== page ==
“Territory size shows the proportion of all contributions to international food aid programmes that come from governments there.”, where I found the link to the Worldmapper service, displays almost exactly the same map, but there the legend says: “Territory size shows the proportion of all McDonalds restaurants that were open in 2004, that were found there.” (Go spot the differences.)

Got books


Today’s harvest: 5 kg of books (5 copies for PG, to the left, and 15 for myself). I spent about 4 or 5 euros. Weight: 5 kg. About five were free.

Later some friends came by and we went out dumpster diving. I think I got 5 or 6 more books, although I am afraid to touch them for now.

See here for last year.

Warmest April day ever

The news said that today was the warmest April day ever recorded in the Netherlands. The measuring of temperatures at the same location (De Bilt) goes back a hundred years or so here, if I recall correctly. 28 degrees celsius.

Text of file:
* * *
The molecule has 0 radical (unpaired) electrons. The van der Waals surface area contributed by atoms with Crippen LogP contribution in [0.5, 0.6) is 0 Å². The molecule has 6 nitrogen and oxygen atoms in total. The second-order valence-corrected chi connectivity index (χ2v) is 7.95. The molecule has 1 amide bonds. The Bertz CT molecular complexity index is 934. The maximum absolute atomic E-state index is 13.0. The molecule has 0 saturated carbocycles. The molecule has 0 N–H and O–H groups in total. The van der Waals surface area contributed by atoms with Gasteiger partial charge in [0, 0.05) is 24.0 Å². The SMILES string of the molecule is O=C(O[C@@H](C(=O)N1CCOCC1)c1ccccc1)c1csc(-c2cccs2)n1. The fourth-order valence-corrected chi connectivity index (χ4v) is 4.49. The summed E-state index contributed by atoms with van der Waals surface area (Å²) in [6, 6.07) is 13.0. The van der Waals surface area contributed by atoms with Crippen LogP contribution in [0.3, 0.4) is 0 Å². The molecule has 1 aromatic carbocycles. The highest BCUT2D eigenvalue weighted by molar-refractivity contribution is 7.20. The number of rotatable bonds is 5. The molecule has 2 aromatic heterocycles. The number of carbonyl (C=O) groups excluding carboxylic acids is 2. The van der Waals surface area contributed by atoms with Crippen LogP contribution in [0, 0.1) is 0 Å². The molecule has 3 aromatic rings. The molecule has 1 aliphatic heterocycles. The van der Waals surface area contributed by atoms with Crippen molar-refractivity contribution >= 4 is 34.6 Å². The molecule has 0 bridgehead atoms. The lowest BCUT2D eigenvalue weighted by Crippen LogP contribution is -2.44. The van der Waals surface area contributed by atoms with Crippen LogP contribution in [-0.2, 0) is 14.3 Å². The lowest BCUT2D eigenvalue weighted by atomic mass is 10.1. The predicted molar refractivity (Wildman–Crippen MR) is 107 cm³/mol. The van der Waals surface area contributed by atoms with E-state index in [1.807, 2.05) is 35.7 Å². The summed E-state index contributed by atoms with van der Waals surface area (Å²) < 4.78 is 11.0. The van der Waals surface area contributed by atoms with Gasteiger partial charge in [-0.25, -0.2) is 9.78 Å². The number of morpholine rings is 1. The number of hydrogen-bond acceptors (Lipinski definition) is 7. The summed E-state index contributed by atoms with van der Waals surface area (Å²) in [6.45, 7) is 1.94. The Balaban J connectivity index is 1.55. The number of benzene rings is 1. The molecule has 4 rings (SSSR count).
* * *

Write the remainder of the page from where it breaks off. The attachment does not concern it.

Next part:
I have been sick for a couple of weeks. Last week I tried a small hike by myself, but got tired pretty quickly. Yesterday my brother called if I wanted to come along, and I said yes. He and his girlfriend and a friend of hers wanted to go towards the beach. The way I understood it we would first take a long walk, and then the girls wanted to stay at the beach for a while, but as it turned out it was just going to the beach, with a long walk to the spot where we would stay.

Beach means: beige or blue, and sometimes beige and blue. We left early (seven in the morning) with the idea to avoid the queues and have the bonus of coming home early and still have some day left. We went to Wijk aan Zee, which is just North of IJmuiden, the town of the steel industry. Large chimney stacks dominate the view at the beach for miles in all directions.